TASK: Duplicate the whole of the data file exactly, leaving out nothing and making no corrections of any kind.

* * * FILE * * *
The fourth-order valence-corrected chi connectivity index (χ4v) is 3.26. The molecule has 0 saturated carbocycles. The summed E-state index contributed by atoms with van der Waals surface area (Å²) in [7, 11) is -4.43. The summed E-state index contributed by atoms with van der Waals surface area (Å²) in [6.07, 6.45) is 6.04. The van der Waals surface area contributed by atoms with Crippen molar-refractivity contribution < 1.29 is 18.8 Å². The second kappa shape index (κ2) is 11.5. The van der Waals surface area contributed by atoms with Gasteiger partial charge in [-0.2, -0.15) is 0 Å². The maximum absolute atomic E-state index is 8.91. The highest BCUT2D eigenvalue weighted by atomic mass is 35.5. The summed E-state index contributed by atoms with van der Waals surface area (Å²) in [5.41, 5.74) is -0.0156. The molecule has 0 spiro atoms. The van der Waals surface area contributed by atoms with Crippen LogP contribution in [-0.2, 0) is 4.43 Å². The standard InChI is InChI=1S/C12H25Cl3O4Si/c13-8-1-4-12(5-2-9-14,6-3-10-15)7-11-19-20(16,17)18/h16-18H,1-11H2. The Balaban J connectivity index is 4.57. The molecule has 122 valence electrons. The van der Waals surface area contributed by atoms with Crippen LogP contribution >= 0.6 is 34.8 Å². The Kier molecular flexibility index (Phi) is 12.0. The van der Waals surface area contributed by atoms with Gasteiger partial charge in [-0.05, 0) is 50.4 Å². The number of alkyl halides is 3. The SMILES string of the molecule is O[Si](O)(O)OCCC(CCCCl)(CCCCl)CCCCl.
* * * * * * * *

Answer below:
The fourth-order valence-corrected chi connectivity index (χ4v) is 3.26. The molecule has 0 saturated carbocycles. The summed E-state index contributed by atoms with van der Waals surface area (Å²) in [7, 11) is -4.43. The summed E-state index contributed by atoms with van der Waals surface area (Å²) in [6.07, 6.45) is 6.04. The van der Waals surface area contributed by atoms with Crippen molar-refractivity contribution < 1.29 is 18.8 Å². The second kappa shape index (κ2) is 11.5. The van der Waals surface area contributed by atoms with Gasteiger partial charge in [-0.2, -0.15) is 0 Å². The maximum absolute atomic E-state index is 8.91. The highest BCUT2D eigenvalue weighted by atomic mass is 35.5. The summed E-state index contributed by atoms with van der Waals surface area (Å²) in [5.41, 5.74) is -0.0156. The molecule has 0 spiro atoms. The van der Waals surface area contributed by atoms with Crippen LogP contribution in [-0.2, 0) is 4.43 Å². The standard InChI is InChI=1S/C12H25Cl3O4Si/c13-8-1-4-12(5-2-9-14,6-3-10-15)7-11-19-20(16,17)18/h16-18H,1-11H2. The Balaban J connectivity index is 4.57. The molecule has 122 valence electrons. The van der Waals surface area contributed by atoms with Crippen LogP contribution >= 0.6 is 34.8 Å². The Kier molecular flexibility index (Phi) is 12.0. The van der Waals surface area contributed by atoms with Gasteiger partial charge in [-0.05, 0) is 50.4 Å². The number of alkyl halides is 3. The SMILES string of the molecule is O[Si](O)(O)OCCC(CCCCl)(CCCCl)CCCCl.